Last Morsel—Roots on the Rails

llustration: The Handbook of Early American  Advertising Art, Dover Publications

Written By

Charlie Hunter

Written on

March 01 , 2011

On summer evenings in the garden in Weathersfield, I know it’s nearly time to call it a day when the train whistle blows; over the river, Amtrak’s Vermonter is about to cross the highway in Cornish. As I stand up, knees cracking from too-long bending over the rows of carrots that want thinning, I think about the train on its trek north to St. Albans, and how tomorrow it will head south to Washington, DC. Back and forth, more than 600 miles, each day, every day.

I’ve been friends with the Vermonter for years. Maybe you’re friends with it, too? The Vermonter is a great little train—the crews and regular riders know each other by their first names, swapping greetings and gossip over microwaved hot dogs and terrible coffee—and as it goes about its rounds it plays the eternal role of trains in rural America: knitting distant places together, bringing a bit of the faraway to the nearby.

Many of us who are fond of local agriculture have a soft spot for trains. Trains are familiar and knowable; they carry a sense of place about them. Trains have the quirky specificity of a home-dug Green Mountain potato. Highway culture, on the other hand, feels as anonymous as a Burger King french fry.

Which is why I often think about how farmers near Vermont’s two-passenger rail lines might use the train to get their goods to urban markets. Wouldn’t it be grand if our fresh-greens growers, cidermakers, brewers, artisan cheese makers, and meat purveyors could head to the local depot and hand off cartons of fresh goods each morning, knowing that by nightfall, without putting another truck on the interstate, other hands would be picking up those same cartons in New York, Philadelphia, and Washington?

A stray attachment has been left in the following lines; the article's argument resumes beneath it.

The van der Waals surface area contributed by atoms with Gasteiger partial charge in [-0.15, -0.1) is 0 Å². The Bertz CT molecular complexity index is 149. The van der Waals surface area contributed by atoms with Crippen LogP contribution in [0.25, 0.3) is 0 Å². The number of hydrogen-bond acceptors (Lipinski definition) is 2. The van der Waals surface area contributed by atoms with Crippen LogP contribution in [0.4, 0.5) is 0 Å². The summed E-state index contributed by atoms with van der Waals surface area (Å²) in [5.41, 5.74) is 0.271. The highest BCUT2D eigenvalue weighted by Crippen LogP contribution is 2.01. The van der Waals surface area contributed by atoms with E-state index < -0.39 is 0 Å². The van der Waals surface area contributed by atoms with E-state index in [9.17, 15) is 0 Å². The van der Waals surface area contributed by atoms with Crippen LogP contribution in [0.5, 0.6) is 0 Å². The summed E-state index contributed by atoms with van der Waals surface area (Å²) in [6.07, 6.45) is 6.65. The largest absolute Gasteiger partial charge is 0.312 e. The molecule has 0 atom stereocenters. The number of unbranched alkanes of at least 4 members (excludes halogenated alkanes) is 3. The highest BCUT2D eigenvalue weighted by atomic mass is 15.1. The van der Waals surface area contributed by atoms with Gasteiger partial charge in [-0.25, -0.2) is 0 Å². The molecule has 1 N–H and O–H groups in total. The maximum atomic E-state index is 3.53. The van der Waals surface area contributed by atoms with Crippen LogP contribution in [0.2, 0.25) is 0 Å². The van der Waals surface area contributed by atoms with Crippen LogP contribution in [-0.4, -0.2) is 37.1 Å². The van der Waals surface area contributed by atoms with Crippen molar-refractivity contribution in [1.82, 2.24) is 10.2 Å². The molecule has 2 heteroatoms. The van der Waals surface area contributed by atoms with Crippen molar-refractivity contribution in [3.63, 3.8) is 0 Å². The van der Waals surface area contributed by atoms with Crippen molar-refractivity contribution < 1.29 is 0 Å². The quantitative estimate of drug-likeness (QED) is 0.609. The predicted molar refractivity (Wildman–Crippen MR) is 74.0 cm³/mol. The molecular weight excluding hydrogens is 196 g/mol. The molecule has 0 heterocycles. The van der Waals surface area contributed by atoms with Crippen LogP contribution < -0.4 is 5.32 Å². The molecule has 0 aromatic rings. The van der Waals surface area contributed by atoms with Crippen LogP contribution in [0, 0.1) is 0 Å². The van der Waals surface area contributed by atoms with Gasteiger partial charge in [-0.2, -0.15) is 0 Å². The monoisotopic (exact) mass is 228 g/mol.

It used to be that much of Vermont’s milk was shipped to Boston and New York by rail. And packages from Sears Roebuck and boxes of baby chicks used to arrive here via the Railway Express Agency, the FedEx of its day. As highways came to primacy, that business migrated to trucks, and rail service dwindled; passenger service in Vermont ended in 1965 and, during the last few decades, the tracks were torn up on all four lines that used to run from the Vermont border to Boston. In 1972, however, Amtrak resuscitated passenger trains through Vermont, and today we have two daily trains that endearingly shuffle people between the Big Cities and our small towns—the Ethan Allen from Rutland to New York by way of Albany, and the Vermonter, starting in St. Albans, making nine stops in Vermont, and then down to Hartford, New York, Philly and Washington.

What would it take to ship Vermont food products on these trains? Of course, we’d need a walk-in cooler, maybe half-a-car long, with the rest of the car open for other uses­—hauling baggage and bicycles, or for hosting live music. We’d need a scale on board, so that a grower’s shipping credit would be docked accordingly. And we’d need clearly marked baggage tags so that the chevre destined for Philly would end up in Philly and not in Trenton. The conductor would have to engage in a few minutes of record-keeping, and everyone, at both ends, would have to get to the depot on time.

Sure, it’s a pipe dream. But not much more of one than the desire to get workaday Vermonters to consider locally sourced food, or to get rice to grow in something more than test plots. The trains run, and the state pays a hefty subsidy to keep them going. And since the new administration in Montpelier is committed to expanding the markets for Vermont agriculture, why not use the train to get the goods to the population centers? If ag products came into the Big City via the Vermonter and the Ethan Allen, doesn’t that make the story—the one about knowing your farmer, and knowing that your farmer loaded the bibb lettuce onto the train that morning—that much more appealing to urban consumers? It just seems so comprehensible, appropriately scaled, and part of the great Vermont tradition of using what’s handy to do what needs to be done.

And once we accomplish that, maybe we can get to work on making the food in the café car better. Vermont half-and-half rather than plastic creamers for the coffee would be a good place to start.

Whoa, I tell myself. It’s okay to dream, but let’s not get unrealistic.

About the Author

Charlie Hunter

Charlie Hunter

Charlie Hunter runs music trains, makes paintings of rusting infrastructure and cows, and gardens in Weathersfield under the watchful eye of his mother.

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